I’ve been studying lighting and video/photography since the last post. At that time I was sure I had found the reason for the lack of red in the recorded video and photographs of paintings. Firstly, I was taking a ‘white balance’ reading from the blank canvas, assuming it was white. But there’s white, and there’s white. Taking a white balance reading is done to measure the colour of the light and allow the camera to deduct this from the image, giving a photo without a colour cast. Its essential that a pure white surface be used and this was the problem. A blank canvas is not pure white. Mine was slightly cream in colour. This meant the red and yellow (cream) were factored out by the processor in the camera. But this was only part of the problem.
The bigger issue was with the lighting itself. Without getting too technical and trying to remain interesting, I will briefly let you know what happens. The secret is in the rainbow colours seen when light is refracted. Daylight has a full rainbow of colour, which when mixed produces white light. Fluorescent light is also white but it does not have a complete range of colours. Its rainbow is composed of narrow bands of colour with deficiencies in some areas. I quote from this article, “Fluorescent lamps with low CRI (Colour rendering index) have phosphors that emit too little red light. Skin appears less pink, and hence “unhealthy” compared with incandescent lighting.”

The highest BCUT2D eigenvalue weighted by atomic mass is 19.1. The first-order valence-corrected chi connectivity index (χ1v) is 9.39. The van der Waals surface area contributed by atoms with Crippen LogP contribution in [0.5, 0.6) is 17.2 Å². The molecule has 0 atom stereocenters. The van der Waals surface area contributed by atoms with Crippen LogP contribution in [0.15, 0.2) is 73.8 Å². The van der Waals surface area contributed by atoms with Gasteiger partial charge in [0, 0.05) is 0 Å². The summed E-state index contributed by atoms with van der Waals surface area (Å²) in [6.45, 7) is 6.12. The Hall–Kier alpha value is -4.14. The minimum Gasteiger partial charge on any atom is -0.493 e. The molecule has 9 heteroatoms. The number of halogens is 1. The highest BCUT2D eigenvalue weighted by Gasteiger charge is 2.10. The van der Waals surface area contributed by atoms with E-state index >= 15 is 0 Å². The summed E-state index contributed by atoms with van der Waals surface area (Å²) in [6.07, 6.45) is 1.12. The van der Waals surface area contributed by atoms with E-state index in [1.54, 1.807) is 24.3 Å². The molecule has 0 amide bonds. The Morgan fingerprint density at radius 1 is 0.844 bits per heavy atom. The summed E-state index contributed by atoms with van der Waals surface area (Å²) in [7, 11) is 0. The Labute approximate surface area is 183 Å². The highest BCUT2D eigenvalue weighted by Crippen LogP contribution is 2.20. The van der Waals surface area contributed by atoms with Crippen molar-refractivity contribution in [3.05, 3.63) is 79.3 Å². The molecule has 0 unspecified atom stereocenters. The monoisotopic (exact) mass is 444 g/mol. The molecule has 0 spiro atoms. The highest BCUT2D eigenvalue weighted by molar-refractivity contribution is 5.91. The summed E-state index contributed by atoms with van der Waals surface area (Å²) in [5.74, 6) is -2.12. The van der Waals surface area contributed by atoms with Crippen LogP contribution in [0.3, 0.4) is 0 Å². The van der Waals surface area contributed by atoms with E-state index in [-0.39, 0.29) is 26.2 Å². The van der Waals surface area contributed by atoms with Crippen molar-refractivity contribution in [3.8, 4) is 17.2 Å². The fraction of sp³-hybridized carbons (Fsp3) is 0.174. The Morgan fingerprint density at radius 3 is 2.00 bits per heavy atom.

My last 2 paintings had pink as an important colour and this was not ‘seen’ by the camera under fluorescent light. Correcting the colour balance made no difference – the pink was missing. Photographing in daylight was perfect. The result is, I have to switch to incandescent light. It may have a colour cast, which can be corrected, but more importantly, it has a more complete spectrum.
The following video was shot under fluorescent light. The stills at the beginning and end and also the above photo were taken in daylight. Notice the difference. There is more information about the painting in the previous post.